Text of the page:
A poet called James Whitcomb Riley once said:
“When I see a bird that walks like a duck and swims like a duck and quacks like a duck, I call that bird a duck.”
Much probably referring to the Mallard (like the one of the above picture) that acts just like a duck, but isn’t a duck!
Well, in programing language we use the term “Duck Typing” to describe the “use a certain behaviour of an object, but defer the check to the runtime”. Ok, still confusing, let me try to simplify this.
A simple logger
Let’s suppose we’ve built a logger function in Node, which receives a target to output all the logs. It will call the “log” method, acting as a simple facade, doing the log calls for you.
The logger is a composed function that acts like a factory, build the log caller using the given target instance (storing it inside it’s context).
So, let’s see what happens if we create an instance which have some of the expected behaviour from the console:
And then, we just throw an instance of it inside our logger…
…and boom! We have “Hello world!” written on the log.txt file.
And here is the trick! The FileLogger don’t have anything more than the “log” behaviour from the console object. You can see that no “extends” were used, or any prototype shared too.
Ok, we still had to call the constructor and the close methods, but the good thing is, you can expose the “log” function to the entire application, without worrying what is being inside.
Now, thing on the possibilities, you can implement the info, warn, error and debug…
…and then, create a lot of different “targets”, other than “file”, like “websocket”, “printer”, “led terminal” or whatever you want. Use the strategy pattern to choose the right target for the right situation and you’re going to have a nice and powered log system for your app. Note again, the targets doesn’t share anything but the behaviour!
For sure a really simple example, but it was just to let the things more clear for you. Well, there’s another day-to-day use that I’ll use as example (and you probably already saw/done this before): Writing tests and mocking behaviours.
Tests and dependency injection
When writing tests, I often create/modify functions and methods to work using dependency injection. Why?
Why the function doSomethingGreat needs to know how to build a SomeDep instance? This attaches a unecessary logic that isn’t it responsibility (check the SOLID principles). When we remove the dependency instantiation from inside, it doesn’t need to know where this instance comes from, but just how to use it. So instead of doing the above code, I normally do this:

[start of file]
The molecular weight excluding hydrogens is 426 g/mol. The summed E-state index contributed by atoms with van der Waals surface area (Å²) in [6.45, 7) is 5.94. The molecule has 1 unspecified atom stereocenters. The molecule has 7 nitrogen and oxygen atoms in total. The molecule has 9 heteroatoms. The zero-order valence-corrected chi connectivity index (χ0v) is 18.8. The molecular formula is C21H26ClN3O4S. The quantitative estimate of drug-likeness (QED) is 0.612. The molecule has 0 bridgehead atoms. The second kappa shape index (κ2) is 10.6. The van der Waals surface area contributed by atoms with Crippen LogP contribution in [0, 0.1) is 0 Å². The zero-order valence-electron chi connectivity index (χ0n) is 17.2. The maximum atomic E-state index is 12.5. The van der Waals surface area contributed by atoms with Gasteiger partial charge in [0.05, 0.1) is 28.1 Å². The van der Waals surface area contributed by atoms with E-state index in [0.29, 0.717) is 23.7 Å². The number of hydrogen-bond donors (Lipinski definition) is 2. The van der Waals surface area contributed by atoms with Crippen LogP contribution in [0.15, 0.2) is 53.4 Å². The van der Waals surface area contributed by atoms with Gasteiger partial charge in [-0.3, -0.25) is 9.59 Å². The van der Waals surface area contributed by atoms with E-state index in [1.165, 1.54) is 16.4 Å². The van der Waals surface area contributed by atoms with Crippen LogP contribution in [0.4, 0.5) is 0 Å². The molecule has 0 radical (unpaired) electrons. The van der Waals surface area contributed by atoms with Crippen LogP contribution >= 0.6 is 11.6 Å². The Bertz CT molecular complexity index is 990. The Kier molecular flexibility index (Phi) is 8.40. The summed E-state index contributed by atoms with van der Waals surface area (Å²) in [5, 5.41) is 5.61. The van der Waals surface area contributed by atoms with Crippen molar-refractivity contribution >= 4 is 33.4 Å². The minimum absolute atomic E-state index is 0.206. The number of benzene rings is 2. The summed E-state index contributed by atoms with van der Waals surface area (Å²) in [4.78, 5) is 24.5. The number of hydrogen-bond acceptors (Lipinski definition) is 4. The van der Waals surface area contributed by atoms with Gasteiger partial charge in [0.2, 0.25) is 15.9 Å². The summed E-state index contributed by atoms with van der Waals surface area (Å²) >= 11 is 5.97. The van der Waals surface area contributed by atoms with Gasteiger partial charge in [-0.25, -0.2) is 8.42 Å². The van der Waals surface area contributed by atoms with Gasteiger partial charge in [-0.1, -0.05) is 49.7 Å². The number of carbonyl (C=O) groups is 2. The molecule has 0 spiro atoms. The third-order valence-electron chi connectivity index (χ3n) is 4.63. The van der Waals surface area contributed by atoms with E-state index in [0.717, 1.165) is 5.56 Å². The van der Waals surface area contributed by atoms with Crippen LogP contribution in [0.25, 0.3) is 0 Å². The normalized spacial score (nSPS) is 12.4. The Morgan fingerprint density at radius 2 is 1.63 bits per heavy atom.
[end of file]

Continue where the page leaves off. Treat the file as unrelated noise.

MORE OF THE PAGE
When I mean dependency injection, I wasn’t talking about module resolvers, instances managers, and all that fancy thing. I’m just talking about something else having the responsibility to instantiate the dependencies and giving it to the one who requires. But let’s abstract that for now, the good thing is now we’re able to do this:
Look at the alwaysGreat and neverGreat, they’re two literal objects which have the doSomething behaviour, and only that. As literal objects, they don’t have ‘class’/constructors like myDep instance have SomeDep. They also don’t extend class/share prototype with SomeDep, or even implements all the methods from it.
Now think how more complex would be to test doSomethingGreat function if we kept the first example. Of course all the test frameworks provide us with ways to mock the libraries, but if you need to change the used lib. you’re going to rewrite your tests.
When you architect the code for dependency injection, you can just use the power of Duck Typing to “control” the function behaviour, making all the tests more simple and readable and reducing the probability of rewriting the tests.
Functions, objects and methods which are highly generic can be designed with the duck typing in mind. This helps a lot when you do the tests and when refactoring is needed, but if it goes more and more specific, trying to build with this design can raise the code complexity, so don’t go creating adapters for everything just to use duck typing, remember each case is different, sometimes worth to do, sometimes don’t!
Thanks for reading this article! If you liked, give it some 👏 and show your support! Also, check the follow up of this article, React and Duck Typing, where I do more “visual” examples using React.